It was an evening with Cher, which means the audience got a history lesson on the pop music of the past 50 years—and, of course, the over-the-top version. She flaunted her various incarnations, from ’60s hippie during her days as half of Sonny & Cher to Indian squaw; then from disco queen to rock goddess. Mix caught her back in September at one of the only two locations where she performed in 2017, The Theater at MGM National Harbor, a year-old venue just outside of Washington, D.C.
Tony Blanc is Cher’s FOH engineer, at this venue and at another MGM venue, the Monte Carlo in Las Vegas. Both venues provide racks and stacks—L-Acoustics at The Park and JBL at the MGM National Harbor. The tour carries audio control, video and lights, provided by Montreal-based Solotech.
Both FOH and monitor positions featured DiGiCo SD7 consoles, about 70 inputs in use, with six channels of Summit 200 compression and two Bricastis, plus Lake EQ. Monitor effects are provided by a four-engine TC6000.
Cher’s customized, handheld microphones are Sennheiser SKM5200s. Guitar is captured via an ISO box with TLM104 and SM57. Kick drum has a syn901, plus the Audix D5; the snare an e905, toms e904 and cymbals ATM450s. The remaining inputs are Neve or Radial Direct Boxes.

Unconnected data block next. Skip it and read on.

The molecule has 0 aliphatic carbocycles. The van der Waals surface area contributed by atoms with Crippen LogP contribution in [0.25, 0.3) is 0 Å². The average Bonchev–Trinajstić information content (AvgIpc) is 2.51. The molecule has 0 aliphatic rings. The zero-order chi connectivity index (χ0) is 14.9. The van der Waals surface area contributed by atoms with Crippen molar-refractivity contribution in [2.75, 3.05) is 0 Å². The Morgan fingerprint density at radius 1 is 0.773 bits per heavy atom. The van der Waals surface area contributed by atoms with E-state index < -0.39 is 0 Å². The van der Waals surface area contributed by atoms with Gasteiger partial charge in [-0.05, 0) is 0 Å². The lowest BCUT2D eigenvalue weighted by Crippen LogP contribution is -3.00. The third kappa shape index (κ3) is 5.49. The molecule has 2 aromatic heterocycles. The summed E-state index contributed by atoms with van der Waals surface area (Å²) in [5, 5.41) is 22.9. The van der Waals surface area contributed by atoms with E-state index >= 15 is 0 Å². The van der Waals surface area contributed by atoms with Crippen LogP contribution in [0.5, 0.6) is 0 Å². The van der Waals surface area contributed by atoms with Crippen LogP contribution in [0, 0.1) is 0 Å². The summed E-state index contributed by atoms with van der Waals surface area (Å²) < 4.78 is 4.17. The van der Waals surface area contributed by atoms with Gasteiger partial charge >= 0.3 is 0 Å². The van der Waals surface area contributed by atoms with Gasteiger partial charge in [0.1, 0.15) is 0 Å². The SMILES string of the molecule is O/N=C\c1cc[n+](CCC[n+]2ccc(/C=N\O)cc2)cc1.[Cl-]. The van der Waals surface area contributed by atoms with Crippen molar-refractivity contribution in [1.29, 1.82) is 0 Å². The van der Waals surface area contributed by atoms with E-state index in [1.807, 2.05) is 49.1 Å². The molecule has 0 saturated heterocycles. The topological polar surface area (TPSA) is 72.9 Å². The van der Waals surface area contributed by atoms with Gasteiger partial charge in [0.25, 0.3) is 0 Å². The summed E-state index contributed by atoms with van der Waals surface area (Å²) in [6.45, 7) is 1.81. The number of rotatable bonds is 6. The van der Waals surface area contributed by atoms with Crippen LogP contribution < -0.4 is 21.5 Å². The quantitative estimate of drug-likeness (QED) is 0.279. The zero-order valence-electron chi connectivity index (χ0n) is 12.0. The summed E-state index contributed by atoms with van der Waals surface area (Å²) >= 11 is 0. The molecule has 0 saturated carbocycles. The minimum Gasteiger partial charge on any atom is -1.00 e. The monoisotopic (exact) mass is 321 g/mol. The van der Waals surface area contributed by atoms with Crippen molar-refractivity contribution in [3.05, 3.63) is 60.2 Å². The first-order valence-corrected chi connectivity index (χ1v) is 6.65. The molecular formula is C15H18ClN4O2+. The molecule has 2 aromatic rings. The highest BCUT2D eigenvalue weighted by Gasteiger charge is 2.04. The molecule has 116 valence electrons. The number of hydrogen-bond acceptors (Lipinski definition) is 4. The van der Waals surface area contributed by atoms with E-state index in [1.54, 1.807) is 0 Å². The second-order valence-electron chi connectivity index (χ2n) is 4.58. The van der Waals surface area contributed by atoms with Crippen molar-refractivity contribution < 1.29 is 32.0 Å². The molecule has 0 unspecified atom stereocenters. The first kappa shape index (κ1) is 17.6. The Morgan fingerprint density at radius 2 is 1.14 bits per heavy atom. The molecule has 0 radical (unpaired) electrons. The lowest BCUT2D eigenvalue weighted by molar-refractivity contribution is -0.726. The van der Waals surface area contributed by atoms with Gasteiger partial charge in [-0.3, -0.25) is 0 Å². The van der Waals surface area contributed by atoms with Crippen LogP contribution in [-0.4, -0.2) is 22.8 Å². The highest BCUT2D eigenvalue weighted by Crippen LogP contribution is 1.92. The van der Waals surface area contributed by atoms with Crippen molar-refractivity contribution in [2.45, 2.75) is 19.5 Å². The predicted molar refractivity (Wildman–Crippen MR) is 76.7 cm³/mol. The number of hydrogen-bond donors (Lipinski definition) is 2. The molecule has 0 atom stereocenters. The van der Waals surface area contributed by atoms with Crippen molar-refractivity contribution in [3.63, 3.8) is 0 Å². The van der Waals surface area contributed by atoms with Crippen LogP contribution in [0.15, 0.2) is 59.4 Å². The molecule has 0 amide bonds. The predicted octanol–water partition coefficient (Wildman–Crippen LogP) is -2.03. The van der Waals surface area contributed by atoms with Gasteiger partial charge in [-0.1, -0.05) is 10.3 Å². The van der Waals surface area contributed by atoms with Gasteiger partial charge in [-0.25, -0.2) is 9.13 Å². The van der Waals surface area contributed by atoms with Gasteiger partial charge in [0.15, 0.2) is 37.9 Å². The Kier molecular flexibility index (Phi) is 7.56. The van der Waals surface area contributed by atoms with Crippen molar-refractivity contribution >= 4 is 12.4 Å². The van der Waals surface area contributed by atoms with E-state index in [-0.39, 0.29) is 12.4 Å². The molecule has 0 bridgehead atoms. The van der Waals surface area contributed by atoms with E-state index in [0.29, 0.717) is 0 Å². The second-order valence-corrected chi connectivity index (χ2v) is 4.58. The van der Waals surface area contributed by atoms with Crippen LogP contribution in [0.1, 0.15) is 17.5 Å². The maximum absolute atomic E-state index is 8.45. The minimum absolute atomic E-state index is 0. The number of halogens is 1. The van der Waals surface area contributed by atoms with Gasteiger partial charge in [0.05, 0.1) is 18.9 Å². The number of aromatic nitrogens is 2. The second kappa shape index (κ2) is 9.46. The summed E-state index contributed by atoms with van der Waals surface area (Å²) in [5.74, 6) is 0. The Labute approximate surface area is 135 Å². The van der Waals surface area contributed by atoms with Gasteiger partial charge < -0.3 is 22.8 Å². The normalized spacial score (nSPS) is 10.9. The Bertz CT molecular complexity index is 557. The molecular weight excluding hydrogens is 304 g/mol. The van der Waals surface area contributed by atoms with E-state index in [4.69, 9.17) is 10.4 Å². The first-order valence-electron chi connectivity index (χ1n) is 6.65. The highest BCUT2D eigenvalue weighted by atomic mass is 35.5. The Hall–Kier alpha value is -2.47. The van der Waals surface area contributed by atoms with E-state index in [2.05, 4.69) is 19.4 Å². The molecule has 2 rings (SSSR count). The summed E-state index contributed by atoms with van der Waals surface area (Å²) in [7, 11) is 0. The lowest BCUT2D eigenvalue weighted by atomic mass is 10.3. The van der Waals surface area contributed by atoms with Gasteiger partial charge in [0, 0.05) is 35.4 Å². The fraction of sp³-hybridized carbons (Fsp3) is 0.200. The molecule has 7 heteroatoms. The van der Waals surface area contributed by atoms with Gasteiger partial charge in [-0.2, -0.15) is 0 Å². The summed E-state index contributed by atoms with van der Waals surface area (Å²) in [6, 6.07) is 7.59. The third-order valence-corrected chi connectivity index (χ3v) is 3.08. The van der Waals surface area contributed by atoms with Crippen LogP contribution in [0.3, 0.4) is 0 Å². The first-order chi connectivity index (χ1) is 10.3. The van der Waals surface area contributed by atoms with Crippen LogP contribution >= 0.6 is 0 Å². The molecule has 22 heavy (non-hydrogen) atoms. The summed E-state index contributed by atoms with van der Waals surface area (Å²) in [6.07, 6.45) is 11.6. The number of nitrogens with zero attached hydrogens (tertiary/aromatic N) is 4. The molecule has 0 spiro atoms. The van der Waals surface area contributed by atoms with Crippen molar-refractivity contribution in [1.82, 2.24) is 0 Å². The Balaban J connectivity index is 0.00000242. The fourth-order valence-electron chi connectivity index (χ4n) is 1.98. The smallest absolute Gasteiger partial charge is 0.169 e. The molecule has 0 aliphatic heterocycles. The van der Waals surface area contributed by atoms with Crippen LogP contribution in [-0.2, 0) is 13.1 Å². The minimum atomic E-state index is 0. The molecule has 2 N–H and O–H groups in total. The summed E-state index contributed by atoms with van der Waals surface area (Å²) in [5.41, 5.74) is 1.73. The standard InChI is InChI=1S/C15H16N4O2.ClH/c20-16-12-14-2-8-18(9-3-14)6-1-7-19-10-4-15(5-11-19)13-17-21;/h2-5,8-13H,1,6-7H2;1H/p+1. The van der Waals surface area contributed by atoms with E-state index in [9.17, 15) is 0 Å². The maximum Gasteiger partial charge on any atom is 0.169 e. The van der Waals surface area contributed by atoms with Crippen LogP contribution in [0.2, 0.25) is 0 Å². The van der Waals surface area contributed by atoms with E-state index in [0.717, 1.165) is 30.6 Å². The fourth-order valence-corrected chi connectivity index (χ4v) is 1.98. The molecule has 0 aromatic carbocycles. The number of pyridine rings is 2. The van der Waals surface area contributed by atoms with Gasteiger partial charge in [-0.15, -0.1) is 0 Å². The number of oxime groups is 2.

As for the mix, “One might assume it’s simple,” Blanc says, “but Cher’s music crosses every genre. [That’s meant that] we’ve had to rotate a few players this year. It’s easy to get players to cover the rock tunes, but to find those who also have the finesse for the disco material is hard. And like any live performance, what might be a perfect mix might not work when we have to please the eye, due to the visual qualities of the show. The solos and the features need to pop, so my fingers are always on the faders.”
What was notable about mixing at the MGM National Harbor, which holds about 3,000 (and where Cher and company will return in February), was its size. “The MGM National Harbor is a much smaller venue than The Park, and we loved the show being so close,” he said, noting how the JBL system is exposed and covers the room well. “The room itself is very dead, and I’m able to run a lot of reverb and color the sound as I wish.”